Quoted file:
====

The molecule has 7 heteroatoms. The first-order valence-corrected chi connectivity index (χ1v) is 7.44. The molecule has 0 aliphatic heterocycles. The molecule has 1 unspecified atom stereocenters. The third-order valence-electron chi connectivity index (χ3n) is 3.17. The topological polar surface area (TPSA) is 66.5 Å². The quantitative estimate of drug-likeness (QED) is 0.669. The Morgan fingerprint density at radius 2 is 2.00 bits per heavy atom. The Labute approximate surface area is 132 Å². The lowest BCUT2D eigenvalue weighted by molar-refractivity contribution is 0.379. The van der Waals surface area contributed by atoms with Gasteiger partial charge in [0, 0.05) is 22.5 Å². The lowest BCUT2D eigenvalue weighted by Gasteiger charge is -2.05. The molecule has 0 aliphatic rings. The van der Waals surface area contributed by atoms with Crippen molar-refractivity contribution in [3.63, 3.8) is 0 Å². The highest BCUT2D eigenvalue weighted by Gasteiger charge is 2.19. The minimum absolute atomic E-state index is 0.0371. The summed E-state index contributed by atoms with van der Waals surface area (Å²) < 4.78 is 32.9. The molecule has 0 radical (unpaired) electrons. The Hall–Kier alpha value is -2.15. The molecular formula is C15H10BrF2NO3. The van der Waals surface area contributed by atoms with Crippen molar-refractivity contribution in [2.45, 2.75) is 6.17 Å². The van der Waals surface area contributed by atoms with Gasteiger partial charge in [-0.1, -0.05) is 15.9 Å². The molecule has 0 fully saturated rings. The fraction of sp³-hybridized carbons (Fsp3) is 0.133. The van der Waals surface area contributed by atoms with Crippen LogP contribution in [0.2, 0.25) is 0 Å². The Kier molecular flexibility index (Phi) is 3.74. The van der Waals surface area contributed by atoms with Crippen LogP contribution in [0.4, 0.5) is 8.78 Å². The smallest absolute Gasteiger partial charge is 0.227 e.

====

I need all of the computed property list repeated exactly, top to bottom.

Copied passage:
The molecule has 7 heteroatoms. The first-order valence-corrected chi connectivity index (χ1v) is 7.44. The molecule has 0 aliphatic heterocycles. The molecule has 1 unspecified atom stereocenters. The third-order valence-electron chi connectivity index (χ3n) is 3.17. The topological polar surface area (TPSA) is 66.5 Å². The quantitative estimate of drug-likeness (QED) is 0.669. The Morgan fingerprint density at radius 2 is 2.00 bits per heavy atom. The Labute approximate surface area is 132 Å². The lowest BCUT2D eigenvalue weighted by molar-refractivity contribution is 0.379. The van der Waals surface area contributed by atoms with Gasteiger partial charge in [0, 0.05) is 22.5 Å². The lowest BCUT2D eigenvalue weighted by Gasteiger charge is -2.05. The molecule has 0 aliphatic rings. The van der Waals surface area contributed by atoms with Crippen molar-refractivity contribution in [3.63, 3.8) is 0 Å². The highest BCUT2D eigenvalue weighted by Gasteiger charge is 2.19. The minimum absolute atomic E-state index is 0.0371. The summed E-state index contributed by atoms with van der Waals surface area (Å²) < 4.78 is 32.9. The molecule has 0 radical (unpaired) electrons. The Hall–Kier alpha value is -2.15. The molecular formula is C15H10BrF2NO3. The van der Waals surface area contributed by atoms with Crippen molar-refractivity contribution in [2.45, 2.75) is 6.17 Å². The van der Waals surface area contributed by atoms with Gasteiger partial charge in [-0.1, -0.05) is 15.9 Å². The molecule has 0 fully saturated rings. The fraction of sp³-hybridized carbons (Fsp3) is 0.133. The van der Waals surface area contributed by atoms with Crippen LogP contribution in [0.2, 0.25) is 0 Å². The Kier molecular flexibility index (Phi) is 3.74. The van der Waals surface area contributed by atoms with Crippen LogP contribution in [0.4, 0.5) is 8.78 Å². The smallest absolute Gasteiger partial charge is 0.227 e.